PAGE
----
Jump to content
Sign in to follow this  
zacsbee89

My shrimp story and line breeding question?

Recommended Posts

zacsbee89

Hi peoples,

So I haven't really had intentions of breeding shrimp at all until the last couple of months. I started off with a 1ft fish tank and some donated red cherries. Anyway they bred great guns all on there own and produced what I now know to be high quality full dark red cherries. I had a good 30-40 of them ranging from 2mm to 15+mm.

After much nagging I managed to persuade the missus to allow me another tank (6 tanks totalling 900L in a 2 bedroom unit :/ lol) this tank is a 1x1x2. So after a week i'd lost 3-4 shrimp which i deemed acceptable changing to a new tank. As it got hotter and hotter I started losing 2-3 a week, every week. At the lowest point I was left with 6 males. Tank temp sits steady at 30 degrees almost all the time. I know this is deemed hot for shrimp but they are thriving in it now.

Long story short the missus suggested a bubbler as it works for the fish in hot temps to cool via evaporation and circulate the water more regularly. Bubbler installed and no more shrimp died. I was left with a tank of bachelors until I was going through my Guppy/Platy pond and found a nice red berried female. Then remembered I put siphoned water from the old shrimp tank in the pond incase of sucked up shrimplets. Needless to say they've gone crazy and I now have a steady supply. I caught 6-7 nice big females and 3 weeks later my 1x1x2 is back to breeding with roughly 20-30 shrimp.

Now to my question? After losing all my high quality females the offspring are coming out rather washed out. Now do I remove the clear females? The clearest males? or both? To get a more stronger red?

Cheers,

Zac

Share this post


Link to post
Share on other sites
BlueBolts

G'day Zac...that's great, that you've managed to sort it out without too much fuss/troubles. I would personally remove the lower quality shrimps, as selective breeding, and attaining the best possible quality is part of the fun on this great hobby.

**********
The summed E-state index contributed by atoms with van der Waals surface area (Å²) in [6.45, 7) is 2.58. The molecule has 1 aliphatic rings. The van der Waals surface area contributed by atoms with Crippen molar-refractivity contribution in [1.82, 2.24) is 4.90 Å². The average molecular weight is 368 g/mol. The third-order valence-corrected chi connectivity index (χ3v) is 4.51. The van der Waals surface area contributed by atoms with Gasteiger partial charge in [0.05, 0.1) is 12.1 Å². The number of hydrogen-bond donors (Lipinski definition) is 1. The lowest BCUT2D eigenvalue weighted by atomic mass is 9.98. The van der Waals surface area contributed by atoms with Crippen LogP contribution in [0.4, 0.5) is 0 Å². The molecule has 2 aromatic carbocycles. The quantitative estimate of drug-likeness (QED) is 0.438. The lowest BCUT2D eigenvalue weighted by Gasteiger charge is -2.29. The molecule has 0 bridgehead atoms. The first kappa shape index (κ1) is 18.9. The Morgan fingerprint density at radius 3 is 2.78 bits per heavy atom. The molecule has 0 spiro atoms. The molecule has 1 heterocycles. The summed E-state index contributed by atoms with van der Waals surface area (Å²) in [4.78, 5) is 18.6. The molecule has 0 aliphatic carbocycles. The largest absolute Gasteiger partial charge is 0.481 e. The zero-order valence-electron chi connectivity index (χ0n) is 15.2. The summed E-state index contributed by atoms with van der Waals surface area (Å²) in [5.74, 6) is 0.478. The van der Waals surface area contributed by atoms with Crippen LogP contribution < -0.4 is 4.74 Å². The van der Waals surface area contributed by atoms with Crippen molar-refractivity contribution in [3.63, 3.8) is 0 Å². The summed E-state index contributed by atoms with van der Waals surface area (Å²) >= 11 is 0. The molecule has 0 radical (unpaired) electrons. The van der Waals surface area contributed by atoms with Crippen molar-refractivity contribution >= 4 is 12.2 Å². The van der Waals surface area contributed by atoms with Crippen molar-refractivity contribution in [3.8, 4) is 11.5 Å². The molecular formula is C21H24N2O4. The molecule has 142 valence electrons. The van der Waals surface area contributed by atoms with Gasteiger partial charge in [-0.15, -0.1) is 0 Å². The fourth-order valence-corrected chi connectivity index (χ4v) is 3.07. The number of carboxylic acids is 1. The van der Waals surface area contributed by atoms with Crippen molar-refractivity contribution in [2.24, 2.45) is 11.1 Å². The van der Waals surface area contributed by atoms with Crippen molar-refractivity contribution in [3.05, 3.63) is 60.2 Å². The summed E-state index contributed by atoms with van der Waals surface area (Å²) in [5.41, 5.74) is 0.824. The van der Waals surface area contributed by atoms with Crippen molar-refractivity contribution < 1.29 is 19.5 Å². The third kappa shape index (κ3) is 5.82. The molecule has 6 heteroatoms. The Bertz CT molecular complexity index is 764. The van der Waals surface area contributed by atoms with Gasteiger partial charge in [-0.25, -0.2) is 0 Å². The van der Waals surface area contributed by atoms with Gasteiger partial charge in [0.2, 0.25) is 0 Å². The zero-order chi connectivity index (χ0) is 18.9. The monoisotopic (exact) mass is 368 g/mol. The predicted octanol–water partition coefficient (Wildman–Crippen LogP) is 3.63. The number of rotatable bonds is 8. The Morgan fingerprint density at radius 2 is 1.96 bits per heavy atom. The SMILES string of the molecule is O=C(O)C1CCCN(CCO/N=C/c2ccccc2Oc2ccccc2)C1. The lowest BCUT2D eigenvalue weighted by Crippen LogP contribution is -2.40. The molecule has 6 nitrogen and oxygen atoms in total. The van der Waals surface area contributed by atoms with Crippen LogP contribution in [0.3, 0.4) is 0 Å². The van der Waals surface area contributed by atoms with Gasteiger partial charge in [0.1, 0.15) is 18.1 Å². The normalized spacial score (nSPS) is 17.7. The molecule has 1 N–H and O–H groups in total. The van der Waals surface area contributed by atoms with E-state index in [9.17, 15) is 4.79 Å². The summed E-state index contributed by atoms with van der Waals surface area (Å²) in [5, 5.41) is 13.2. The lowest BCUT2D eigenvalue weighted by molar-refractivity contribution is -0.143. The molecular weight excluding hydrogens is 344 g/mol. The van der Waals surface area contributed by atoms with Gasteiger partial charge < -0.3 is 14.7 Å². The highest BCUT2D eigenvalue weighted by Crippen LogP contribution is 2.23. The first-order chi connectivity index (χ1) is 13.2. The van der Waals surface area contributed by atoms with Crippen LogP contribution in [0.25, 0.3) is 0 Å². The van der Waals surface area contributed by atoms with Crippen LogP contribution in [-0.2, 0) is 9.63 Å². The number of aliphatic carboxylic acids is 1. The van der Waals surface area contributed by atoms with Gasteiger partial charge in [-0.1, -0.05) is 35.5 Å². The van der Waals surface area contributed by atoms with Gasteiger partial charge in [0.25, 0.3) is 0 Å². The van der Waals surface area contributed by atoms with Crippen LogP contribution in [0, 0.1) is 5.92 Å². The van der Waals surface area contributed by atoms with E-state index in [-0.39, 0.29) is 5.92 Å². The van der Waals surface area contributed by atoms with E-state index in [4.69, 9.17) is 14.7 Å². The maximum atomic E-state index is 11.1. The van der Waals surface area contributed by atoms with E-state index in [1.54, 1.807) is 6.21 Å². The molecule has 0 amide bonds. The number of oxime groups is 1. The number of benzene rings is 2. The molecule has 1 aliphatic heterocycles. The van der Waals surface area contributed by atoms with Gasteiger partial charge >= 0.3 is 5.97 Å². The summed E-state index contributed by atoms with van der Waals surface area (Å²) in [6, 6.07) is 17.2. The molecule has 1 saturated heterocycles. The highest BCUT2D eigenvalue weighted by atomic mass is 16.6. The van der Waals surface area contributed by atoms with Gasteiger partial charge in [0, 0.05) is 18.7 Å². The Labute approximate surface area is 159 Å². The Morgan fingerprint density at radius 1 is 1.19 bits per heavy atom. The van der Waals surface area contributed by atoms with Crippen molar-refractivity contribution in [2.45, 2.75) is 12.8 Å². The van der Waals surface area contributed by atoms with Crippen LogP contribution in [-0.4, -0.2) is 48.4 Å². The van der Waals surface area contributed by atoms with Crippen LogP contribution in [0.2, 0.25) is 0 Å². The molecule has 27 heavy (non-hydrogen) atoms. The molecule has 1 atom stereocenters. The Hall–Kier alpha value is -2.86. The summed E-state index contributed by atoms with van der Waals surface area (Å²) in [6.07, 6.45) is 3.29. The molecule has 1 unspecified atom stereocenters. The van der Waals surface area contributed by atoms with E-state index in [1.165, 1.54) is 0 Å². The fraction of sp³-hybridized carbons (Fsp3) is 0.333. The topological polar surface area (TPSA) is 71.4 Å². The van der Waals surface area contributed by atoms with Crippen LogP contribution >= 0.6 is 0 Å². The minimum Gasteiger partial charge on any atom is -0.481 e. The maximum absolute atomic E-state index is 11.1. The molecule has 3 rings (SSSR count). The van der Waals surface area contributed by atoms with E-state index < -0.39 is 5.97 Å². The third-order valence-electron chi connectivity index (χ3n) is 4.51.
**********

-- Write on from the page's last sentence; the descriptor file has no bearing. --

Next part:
Share this post


Link to post
Share on other sites

Create an account or sign in to comment

You need to be a member in order to leave a comment

Create an account

Sign up for a new account in our community. It's easy!

Register a new account

Sign in

Already have an account? Sign in here.

Sign In Now
Sign in to follow this  

  • Must Read SKF Articles

  • Join Our Community!

    Register today, ask questions and share your shrimp and fish tank experiences with us!

  • Posts

    • jayc
      The Brita filters "reduce" but doesn't completely remove chlorine, and other minerals.  Its okay for drinking but still lacking for aquariums.  multi stage cartridge undersink filters are also designed for human consumption, and one of the stages is to add alkalinity back into the water, since drinking water below pH 7.0 will be bad for your teeth. You want to look for an RO filter that gives you the option of turning on/off this alkalinity stage if you want a system that is both for an aquarium and for human consumption. Check out Filters System Australia https://www.filtersystemsaustralia.com.au/reverse-osmosis-water-filter/aquarium-systems.html. Ring them and talk to them if you can't find exactly what you want. They are very helpful.